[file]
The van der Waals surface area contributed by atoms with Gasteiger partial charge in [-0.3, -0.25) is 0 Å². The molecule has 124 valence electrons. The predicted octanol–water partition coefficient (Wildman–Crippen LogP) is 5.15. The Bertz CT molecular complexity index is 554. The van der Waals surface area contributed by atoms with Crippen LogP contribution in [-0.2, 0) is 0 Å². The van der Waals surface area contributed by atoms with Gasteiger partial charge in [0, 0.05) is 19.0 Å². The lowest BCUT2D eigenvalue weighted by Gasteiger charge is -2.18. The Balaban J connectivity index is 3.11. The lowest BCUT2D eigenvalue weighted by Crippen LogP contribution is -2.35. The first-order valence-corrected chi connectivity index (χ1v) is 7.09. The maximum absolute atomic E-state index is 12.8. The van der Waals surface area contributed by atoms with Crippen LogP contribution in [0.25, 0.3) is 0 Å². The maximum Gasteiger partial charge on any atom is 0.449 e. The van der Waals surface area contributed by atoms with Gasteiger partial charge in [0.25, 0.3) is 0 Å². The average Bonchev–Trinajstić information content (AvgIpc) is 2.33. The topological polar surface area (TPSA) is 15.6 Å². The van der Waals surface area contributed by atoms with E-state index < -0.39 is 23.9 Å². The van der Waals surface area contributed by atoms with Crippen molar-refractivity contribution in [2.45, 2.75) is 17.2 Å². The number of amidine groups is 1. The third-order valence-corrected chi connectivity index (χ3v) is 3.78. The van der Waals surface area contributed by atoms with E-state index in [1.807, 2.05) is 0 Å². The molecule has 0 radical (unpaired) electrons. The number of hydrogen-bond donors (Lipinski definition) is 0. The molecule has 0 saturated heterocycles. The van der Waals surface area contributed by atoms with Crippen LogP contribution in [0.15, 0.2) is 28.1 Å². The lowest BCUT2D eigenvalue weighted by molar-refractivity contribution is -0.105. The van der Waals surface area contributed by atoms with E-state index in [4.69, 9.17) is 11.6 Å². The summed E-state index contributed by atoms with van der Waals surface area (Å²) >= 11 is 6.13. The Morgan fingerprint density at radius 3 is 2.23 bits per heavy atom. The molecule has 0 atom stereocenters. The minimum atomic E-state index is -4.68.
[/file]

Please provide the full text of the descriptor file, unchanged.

The van der Waals surface area contributed by atoms with Gasteiger partial charge in [-0.3, -0.25) is 0 Å². The molecule has 124 valence electrons. The predicted octanol–water partition coefficient (Wildman–Crippen LogP) is 5.15. The Bertz CT molecular complexity index is 554. The van der Waals surface area contributed by atoms with Crippen LogP contribution in [-0.2, 0) is 0 Å². The van der Waals surface area contributed by atoms with Gasteiger partial charge in [0, 0.05) is 19.0 Å². The lowest BCUT2D eigenvalue weighted by Gasteiger charge is -2.18. The Balaban J connectivity index is 3.11. The lowest BCUT2D eigenvalue weighted by Crippen LogP contribution is -2.35. The first-order valence-corrected chi connectivity index (χ1v) is 7.09. The maximum absolute atomic E-state index is 12.8. The van der Waals surface area contributed by atoms with Crippen LogP contribution in [0.25, 0.3) is 0 Å². The maximum Gasteiger partial charge on any atom is 0.449 e. The van der Waals surface area contributed by atoms with Gasteiger partial charge in [0.25, 0.3) is 0 Å². The average Bonchev–Trinajstić information content (AvgIpc) is 2.33. The topological polar surface area (TPSA) is 15.6 Å². The van der Waals surface area contributed by atoms with E-state index < -0.39 is 23.9 Å². The van der Waals surface area contributed by atoms with Crippen molar-refractivity contribution in [2.45, 2.75) is 17.2 Å². The number of amidine groups is 1. The third-order valence-corrected chi connectivity index (χ3v) is 3.78. The van der Waals surface area contributed by atoms with E-state index in [1.807, 2.05) is 0 Å². The molecule has 0 radical (unpaired) electrons. The number of hydrogen-bond donors (Lipinski definition) is 0. The molecule has 0 saturated heterocycles. The van der Waals surface area contributed by atoms with Crippen LogP contribution in [0.15, 0.2) is 28.1 Å². The lowest BCUT2D eigenvalue weighted by molar-refractivity contribution is -0.105. The van der Waals surface area contributed by atoms with E-state index in [4.69, 9.17) is 11.6 Å². The summed E-state index contributed by atoms with van der Waals surface area (Å²) >= 11 is 6.13. The Morgan fingerprint density at radius 3 is 2.23 bits per heavy atom. The molecule has 0 atom stereocenters. The minimum atomic E-state index is -4.68.